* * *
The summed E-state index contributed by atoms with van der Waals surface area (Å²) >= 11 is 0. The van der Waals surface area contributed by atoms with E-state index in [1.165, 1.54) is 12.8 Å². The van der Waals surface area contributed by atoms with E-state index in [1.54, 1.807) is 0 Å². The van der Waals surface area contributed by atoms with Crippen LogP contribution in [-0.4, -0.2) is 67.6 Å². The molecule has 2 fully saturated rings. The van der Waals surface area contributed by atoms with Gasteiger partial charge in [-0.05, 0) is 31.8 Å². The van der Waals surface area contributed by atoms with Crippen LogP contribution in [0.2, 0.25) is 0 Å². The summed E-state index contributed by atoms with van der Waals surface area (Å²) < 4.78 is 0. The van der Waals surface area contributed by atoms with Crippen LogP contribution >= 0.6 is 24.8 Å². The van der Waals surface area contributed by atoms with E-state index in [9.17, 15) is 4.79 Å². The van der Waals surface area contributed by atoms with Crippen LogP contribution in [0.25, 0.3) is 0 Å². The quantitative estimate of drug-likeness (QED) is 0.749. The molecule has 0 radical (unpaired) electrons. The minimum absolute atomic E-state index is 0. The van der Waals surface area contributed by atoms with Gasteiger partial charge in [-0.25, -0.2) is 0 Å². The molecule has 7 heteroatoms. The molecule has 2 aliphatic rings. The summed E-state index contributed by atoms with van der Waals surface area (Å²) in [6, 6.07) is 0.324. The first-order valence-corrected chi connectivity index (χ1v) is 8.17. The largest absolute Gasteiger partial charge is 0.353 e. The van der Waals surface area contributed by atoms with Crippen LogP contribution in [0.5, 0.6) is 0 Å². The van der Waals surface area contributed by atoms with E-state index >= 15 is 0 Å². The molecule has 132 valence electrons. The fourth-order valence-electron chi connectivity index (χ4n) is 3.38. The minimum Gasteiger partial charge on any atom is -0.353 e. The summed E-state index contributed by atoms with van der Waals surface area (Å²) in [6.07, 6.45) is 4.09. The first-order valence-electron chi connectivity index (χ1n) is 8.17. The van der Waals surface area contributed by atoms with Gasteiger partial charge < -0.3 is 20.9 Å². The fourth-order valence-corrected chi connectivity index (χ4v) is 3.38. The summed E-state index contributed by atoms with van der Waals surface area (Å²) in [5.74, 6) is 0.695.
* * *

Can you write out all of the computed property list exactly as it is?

The summed E-state index contributed by atoms with van der Waals surface area (Å²) >= 11 is 0. The van der Waals surface area contributed by atoms with E-state index in [1.165, 1.54) is 12.8 Å². The van der Waals surface area contributed by atoms with E-state index in [1.54, 1.807) is 0 Å². The van der Waals surface area contributed by atoms with Crippen LogP contribution in [-0.4, -0.2) is 67.6 Å². The molecule has 2 fully saturated rings. The van der Waals surface area contributed by atoms with Gasteiger partial charge in [-0.05, 0) is 31.8 Å². The van der Waals surface area contributed by atoms with Crippen LogP contribution in [0.2, 0.25) is 0 Å². The summed E-state index contributed by atoms with van der Waals surface area (Å²) < 4.78 is 0. The van der Waals surface area contributed by atoms with Crippen LogP contribution >= 0.6 is 24.8 Å². The van der Waals surface area contributed by atoms with E-state index in [9.17, 15) is 4.79 Å². The van der Waals surface area contributed by atoms with Crippen LogP contribution in [0.25, 0.3) is 0 Å². The quantitative estimate of drug-likeness (QED) is 0.749. The molecule has 0 radical (unpaired) electrons. The minimum absolute atomic E-state index is 0. The van der Waals surface area contributed by atoms with Gasteiger partial charge in [-0.25, -0.2) is 0 Å². The molecule has 7 heteroatoms. The molecule has 2 aliphatic rings. The summed E-state index contributed by atoms with van der Waals surface area (Å²) in [6, 6.07) is 0.324. The first-order valence-corrected chi connectivity index (χ1v) is 8.17. The largest absolute Gasteiger partial charge is 0.353 e. The van der Waals surface area contributed by atoms with Crippen LogP contribution in [0.5, 0.6) is 0 Å². The van der Waals surface area contributed by atoms with E-state index >= 15 is 0 Å². The molecule has 132 valence electrons. The fourth-order valence-electron chi connectivity index (χ4n) is 3.38. The minimum Gasteiger partial charge on any atom is -0.353 e. The summed E-state index contributed by atoms with van der Waals surface area (Å²) in [6.07, 6.45) is 4.09. The first-order valence-electron chi connectivity index (χ1n) is 8.17. The van der Waals surface area contributed by atoms with Gasteiger partial charge < -0.3 is 20.9 Å². The fourth-order valence-corrected chi connectivity index (χ4v) is 3.38. The summed E-state index contributed by atoms with van der Waals surface area (Å²) in [5.74, 6) is 0.695.